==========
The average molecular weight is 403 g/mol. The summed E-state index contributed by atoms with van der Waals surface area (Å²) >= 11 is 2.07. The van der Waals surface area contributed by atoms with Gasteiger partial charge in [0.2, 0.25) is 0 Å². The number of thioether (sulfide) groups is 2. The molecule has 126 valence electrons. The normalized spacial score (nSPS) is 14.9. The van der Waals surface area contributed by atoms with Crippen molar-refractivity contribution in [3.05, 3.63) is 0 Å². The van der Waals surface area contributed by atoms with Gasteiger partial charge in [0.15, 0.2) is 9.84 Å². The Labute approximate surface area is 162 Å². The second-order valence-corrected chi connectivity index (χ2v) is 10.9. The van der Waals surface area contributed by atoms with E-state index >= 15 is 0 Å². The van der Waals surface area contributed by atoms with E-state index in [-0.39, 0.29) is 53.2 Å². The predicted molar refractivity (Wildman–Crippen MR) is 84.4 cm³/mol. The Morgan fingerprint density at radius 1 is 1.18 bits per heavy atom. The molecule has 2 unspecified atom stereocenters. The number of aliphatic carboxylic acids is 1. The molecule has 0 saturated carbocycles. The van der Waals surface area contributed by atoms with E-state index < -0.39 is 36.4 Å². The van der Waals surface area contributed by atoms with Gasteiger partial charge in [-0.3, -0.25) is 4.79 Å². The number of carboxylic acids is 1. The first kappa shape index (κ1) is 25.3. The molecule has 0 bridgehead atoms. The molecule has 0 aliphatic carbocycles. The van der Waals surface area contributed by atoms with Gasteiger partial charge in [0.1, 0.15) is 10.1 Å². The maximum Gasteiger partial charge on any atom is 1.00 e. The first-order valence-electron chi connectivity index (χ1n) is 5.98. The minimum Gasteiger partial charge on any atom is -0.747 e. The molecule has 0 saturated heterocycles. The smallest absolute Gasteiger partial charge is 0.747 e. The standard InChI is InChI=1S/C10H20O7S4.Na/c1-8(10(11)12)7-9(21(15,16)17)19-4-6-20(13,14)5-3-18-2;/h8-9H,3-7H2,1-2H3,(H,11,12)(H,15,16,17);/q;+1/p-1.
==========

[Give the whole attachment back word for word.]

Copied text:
The average molecular weight is 403 g/mol. The summed E-state index contributed by atoms with van der Waals surface area (Å²) >= 11 is 2.07. The van der Waals surface area contributed by atoms with Gasteiger partial charge in [0.2, 0.25) is 0 Å². The number of thioether (sulfide) groups is 2. The molecule has 126 valence electrons. The normalized spacial score (nSPS) is 14.9. The van der Waals surface area contributed by atoms with Crippen molar-refractivity contribution in [3.05, 3.63) is 0 Å². The van der Waals surface area contributed by atoms with Gasteiger partial charge in [0.15, 0.2) is 9.84 Å². The Labute approximate surface area is 162 Å². The second-order valence-corrected chi connectivity index (χ2v) is 10.9. The van der Waals surface area contributed by atoms with E-state index >= 15 is 0 Å². The van der Waals surface area contributed by atoms with E-state index in [-0.39, 0.29) is 53.2 Å². The predicted molar refractivity (Wildman–Crippen MR) is 84.4 cm³/mol. The Morgan fingerprint density at radius 1 is 1.18 bits per heavy atom. The molecule has 2 unspecified atom stereocenters. The number of aliphatic carboxylic acids is 1. The molecule has 0 saturated carbocycles. The van der Waals surface area contributed by atoms with E-state index < -0.39 is 36.4 Å². The van der Waals surface area contributed by atoms with Gasteiger partial charge in [-0.3, -0.25) is 4.79 Å². The number of carboxylic acids is 1. The first kappa shape index (κ1) is 25.3. The molecule has 0 bridgehead atoms. The molecule has 0 aliphatic carbocycles. The van der Waals surface area contributed by atoms with Gasteiger partial charge in [0.1, 0.15) is 10.1 Å². The maximum Gasteiger partial charge on any atom is 1.00 e. The first-order valence-electron chi connectivity index (χ1n) is 5.98. The minimum Gasteiger partial charge on any atom is -0.747 e. The molecule has 0 saturated heterocycles. The smallest absolute Gasteiger partial charge is 0.747 e. The standard InChI is InChI=1S/C10H20O7S4.Na/c1-8(10(11)12)7-9(21(15,16)17)19-4-6-20(13,14)5-3-18-2;/h8-9H,3-7H2,1-2H3,(H,11,12)(H,15,16,17);/q;+1/p-1.